The debate over properly funding schools is heating up at the Kansas Capitol as the clock winds down on lawmakers to find a solution to satisfy the Supreme Court.
The issue of properly funding schools has plagued the state for decades.
“We need to stop distracting ourselves with things like the constitutional amendment efforts that are going on around here and we need to get down to work,” said gubernatorial candidate State Sen. Laura Kelly, D-Topeka. “We need to make sure whatever we do this year, that we end our time in court now.”
Whoever is elected Governor in November will have to deal with the ramifications of the Supreme Court’s ruling.
“We have the revenue stream right now to deal with the court’s decision. We should do that and then focus on how we should get this economy growing,” explained Republican candidate Jim Barnett.
A new school finance study revealed it could cost $2 billion on the high end to pay for schools. On the low end it could cost $451 million.
“I think the massive hikes that the report called for and the Supreme Court called for are unwarranted,” Secretary of State Kris Kobach said as he kicked off his gubernatorial campaign.
Former Governor Sam Brownback told the legislature during his State of the State Address to put an additional $600 million toward schools.
“We’ve got a lot of numbers and that’s one of the problems, trying to sort through all the numbers with the goal being not just having a number, but it actually has an impact on the quality of education our kids get,” said Democratic candidate State Rep. Jim Ward, D-Wichita.
Candidates in all parties agree finding a long-term funding solution is the goal.
A spokesman for Independent candidate Greg Orman, said Orman will be releasing his policy plans in the coming weeks. The spokesman added “The fact is the state’s next Governor will be faced with a different set of challenges around education than what we’re seeing today, and like all Kansans, Greg expects the Legislature to do its job and comply with the order of the Kansas Supreme Court.”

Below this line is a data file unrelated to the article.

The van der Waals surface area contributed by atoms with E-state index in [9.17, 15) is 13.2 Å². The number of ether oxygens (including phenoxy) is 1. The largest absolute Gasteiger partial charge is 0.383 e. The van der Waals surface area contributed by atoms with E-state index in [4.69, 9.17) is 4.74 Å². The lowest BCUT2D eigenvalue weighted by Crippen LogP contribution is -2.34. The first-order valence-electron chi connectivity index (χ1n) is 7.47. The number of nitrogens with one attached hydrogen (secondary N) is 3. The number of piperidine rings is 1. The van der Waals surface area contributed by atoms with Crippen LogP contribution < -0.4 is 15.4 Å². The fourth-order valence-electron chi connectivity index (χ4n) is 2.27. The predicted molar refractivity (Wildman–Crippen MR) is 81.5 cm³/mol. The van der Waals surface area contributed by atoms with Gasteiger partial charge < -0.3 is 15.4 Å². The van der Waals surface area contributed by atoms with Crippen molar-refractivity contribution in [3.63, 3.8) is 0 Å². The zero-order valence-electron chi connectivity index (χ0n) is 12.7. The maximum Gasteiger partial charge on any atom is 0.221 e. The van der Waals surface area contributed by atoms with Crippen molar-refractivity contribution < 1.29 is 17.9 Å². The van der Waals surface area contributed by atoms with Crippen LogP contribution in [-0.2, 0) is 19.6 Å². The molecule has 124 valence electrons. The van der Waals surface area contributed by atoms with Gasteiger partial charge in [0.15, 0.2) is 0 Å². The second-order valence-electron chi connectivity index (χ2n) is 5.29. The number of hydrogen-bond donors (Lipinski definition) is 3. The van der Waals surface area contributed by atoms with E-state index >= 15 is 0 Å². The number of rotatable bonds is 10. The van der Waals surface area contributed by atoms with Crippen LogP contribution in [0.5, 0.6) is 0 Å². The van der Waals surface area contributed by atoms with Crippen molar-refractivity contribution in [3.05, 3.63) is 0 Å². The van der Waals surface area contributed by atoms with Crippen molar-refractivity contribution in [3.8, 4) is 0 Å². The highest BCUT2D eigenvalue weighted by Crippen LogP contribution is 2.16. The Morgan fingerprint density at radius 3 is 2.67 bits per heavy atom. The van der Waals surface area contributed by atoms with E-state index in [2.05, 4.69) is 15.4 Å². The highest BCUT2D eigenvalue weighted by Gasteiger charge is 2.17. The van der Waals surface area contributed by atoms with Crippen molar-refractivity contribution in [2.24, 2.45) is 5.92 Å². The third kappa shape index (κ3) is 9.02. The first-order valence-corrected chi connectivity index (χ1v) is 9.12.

Democratic candidate Josh Savty was touring the state Thursday, but said in a statement any plan to fix school funding would need to be a multi-year plan.
“My goal as Governor is to work with, not against, a Legislature that wants to invest in schools. That means appropriately responding to what the current Legislature does in this session and the total investment it makes.”
On Thursday, a special Senate committee on school finance moved forward with a bill to revise the state’s school funding formula. The changes are designed to make the formula fairer to poor school districts.
Governor Colyer said in a statement “As I have said from the beginning, we must find a way to end, once and for all, the lawsuits surrounding education that have plagued Kansas for the past 50 years. We must work together on a solution that keeps our schools open, does not increase the tax burden on Kansas citizens, and ensures we provide a quality education for all Kansas students.”
The legislature has until April 30th to come up with a funding solution and present it to the court.
There are more than a dozen candidates running for Governor, however the KSNT Capitol Bureau was not able to talk with all the candidates about the issue for this story.